Victor Valley College Tropical Research Initiative
Herpetofauna of Timor-Leste
KUALA LUMPUR, MALAYSIA
I caught my Emirates flight from Birmingham, as usual, the major part of the team coming from the United States. However, this time I met up with budding German herpetologist Sven Mecke in Dubai. He was flying in from Frankfurt to join the team as a specialist in the skink genera Sphenomorphus and Eremiascincus.
We then caught the same flight to Kuala Lumpur, Malaysia, and a taxi to the hotel to link up with the Californian members of the team from Victor Valley College: project leader Hinrich Kaiser, research assistant Caitlin Sanchez, who participated in all 5 previous phases; Scott Heacox (4), David Taylor (3), and six new students (Zach Brown, Melissa Carrillo, Stephanie Hughes, Aaren Marsh, Gloria Morales, and Justin Rader) - this was to be a big team.
The American part of the team had arrived some hours before us and been out visiting two key sights of KL, the Thean Hon Temple and the Petronas Towers.
After a meet and greet and a briefing, at which our Herp Cards, an identification and species recording technique for use in Timorese villages, was unveiled, we had planned to visit a local restaurant but monsoon rains put paid to that and we ate in the hotel restaurant before turning in - a full day was planned for the morrow.
First port of call was the Forest Research Institute of Malaysia (FRIM) where we were guided by Mr. Ang, an affable soil scientist. The first herp was an Indo-Malaysian water monitor (Varanus salvator) watching us from a pool outside the office - as we moved off, it climbed out. At FRIM we went on a jungle walk, as professional biologists with good eyes for spotting nature, and then up onto the aerial walkway, funded by Germany but built by British engineers, Hinrich!!
Our excellent guide Ang
introduces zoologists to botany
Indo-Malay water monitor,
The International Team in a tree buttress:
back (l-r): Hinrich Kaiser, David Taylor, middle: Sven Mecke, Scott Heacox, Gloria Morales, Melissa Carrillo, Caitlin Sanchez, Mark O'Shea,
front: Zach Brown, Justin Rader, Aaren Marsh, Stephanie Hughes.
With Ang as our guide we did a jungle trek, but as biologists with keen eyes and enquiring minds rather than tourists. Since our main emphasis is on Timor-Leste some of the millipedes, bees, spiders, bugs and flatworms found in Malaysia have still to be identified to genus and species.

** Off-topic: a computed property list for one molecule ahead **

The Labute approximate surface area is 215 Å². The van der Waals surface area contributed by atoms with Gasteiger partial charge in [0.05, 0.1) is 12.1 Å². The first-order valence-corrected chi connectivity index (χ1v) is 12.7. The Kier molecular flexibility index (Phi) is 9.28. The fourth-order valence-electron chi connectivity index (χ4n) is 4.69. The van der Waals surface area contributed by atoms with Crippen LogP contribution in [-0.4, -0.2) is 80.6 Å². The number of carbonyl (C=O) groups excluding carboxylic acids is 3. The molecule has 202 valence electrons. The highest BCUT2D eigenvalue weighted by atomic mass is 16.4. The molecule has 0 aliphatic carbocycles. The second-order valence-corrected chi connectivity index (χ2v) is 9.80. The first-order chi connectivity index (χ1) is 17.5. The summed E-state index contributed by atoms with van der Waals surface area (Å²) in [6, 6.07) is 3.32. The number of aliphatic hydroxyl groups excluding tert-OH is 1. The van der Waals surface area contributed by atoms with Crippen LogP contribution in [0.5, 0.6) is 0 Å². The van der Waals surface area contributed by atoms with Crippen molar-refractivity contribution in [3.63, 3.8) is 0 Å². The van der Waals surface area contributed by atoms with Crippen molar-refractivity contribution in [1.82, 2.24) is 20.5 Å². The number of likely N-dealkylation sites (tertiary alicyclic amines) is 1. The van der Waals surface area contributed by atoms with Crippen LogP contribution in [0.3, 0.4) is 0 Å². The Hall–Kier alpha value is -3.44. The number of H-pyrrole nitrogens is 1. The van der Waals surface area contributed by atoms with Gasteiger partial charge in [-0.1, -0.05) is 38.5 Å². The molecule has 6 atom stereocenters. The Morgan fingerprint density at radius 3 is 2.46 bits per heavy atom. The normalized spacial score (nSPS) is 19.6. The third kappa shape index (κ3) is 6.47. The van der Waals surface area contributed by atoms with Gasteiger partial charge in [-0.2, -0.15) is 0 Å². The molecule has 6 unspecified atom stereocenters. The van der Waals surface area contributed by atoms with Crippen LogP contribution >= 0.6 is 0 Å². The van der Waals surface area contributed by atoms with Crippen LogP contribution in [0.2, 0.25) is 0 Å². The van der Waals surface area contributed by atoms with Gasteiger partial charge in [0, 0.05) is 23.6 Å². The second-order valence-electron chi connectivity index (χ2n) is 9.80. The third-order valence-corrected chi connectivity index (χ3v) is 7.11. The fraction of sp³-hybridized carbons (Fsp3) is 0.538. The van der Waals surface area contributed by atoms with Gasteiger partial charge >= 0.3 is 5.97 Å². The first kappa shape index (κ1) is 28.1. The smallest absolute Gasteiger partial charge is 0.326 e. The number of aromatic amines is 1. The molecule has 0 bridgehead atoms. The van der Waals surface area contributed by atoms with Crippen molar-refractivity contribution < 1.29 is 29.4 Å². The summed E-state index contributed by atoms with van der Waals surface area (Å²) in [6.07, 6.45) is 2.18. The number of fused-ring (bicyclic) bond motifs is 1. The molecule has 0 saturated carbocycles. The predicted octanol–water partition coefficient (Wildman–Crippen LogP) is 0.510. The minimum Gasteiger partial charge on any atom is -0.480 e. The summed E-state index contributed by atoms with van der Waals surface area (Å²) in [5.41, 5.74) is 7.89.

We also recorded a number of lizards as we walked the road to the aerial walkway including the Sun skink (Eutropis multifasciata), Spotted forest skink (Sphenomorphus scotophilus) and a possible sighting of the Striped tree skink (Lipinia vittigera), several Monarch geckos (Gekko monarchus) and an Earless dragon (Aphaniotis fusca) with a light-blue mouth.
The FRIM road to the aerial walkway,
great lizard habitat
Spotted forest skink,
Justin and Scott on the aerial walkway
Hinrich gazes down from one of the spans
After FRIM we visited the Batu Caves, a huge cavern devoted to Hinduism with a giant golden statue of Lord Murugan in the entrance and 272 steps leading to the main chambers of the literally cavernous temple.
There were numerous statues and shrines to lesser deities and large numbers of Hindu believers trying to carry out their devotions in the presence of hundreds of curious tourists. There were also large numbers of kleptomanic long-tailed macaque monkeys who clearly had the ability to pose for photographs and meanwhile size up the photographer for anything that can be easily stolen. How these monkeys obtained drinks from screw-top bottles without removing the cap was an education.
The giant golden statue of Lord Murugan,
next to the 272 steps
Shrines inside the main cavern
Hindu devotees gather for a ceremony
while kleptomanic monkeys eye up possible 'marks' with the skill of a street gang
We then returned to our hotel to prepare for the flight to Bali the next morning.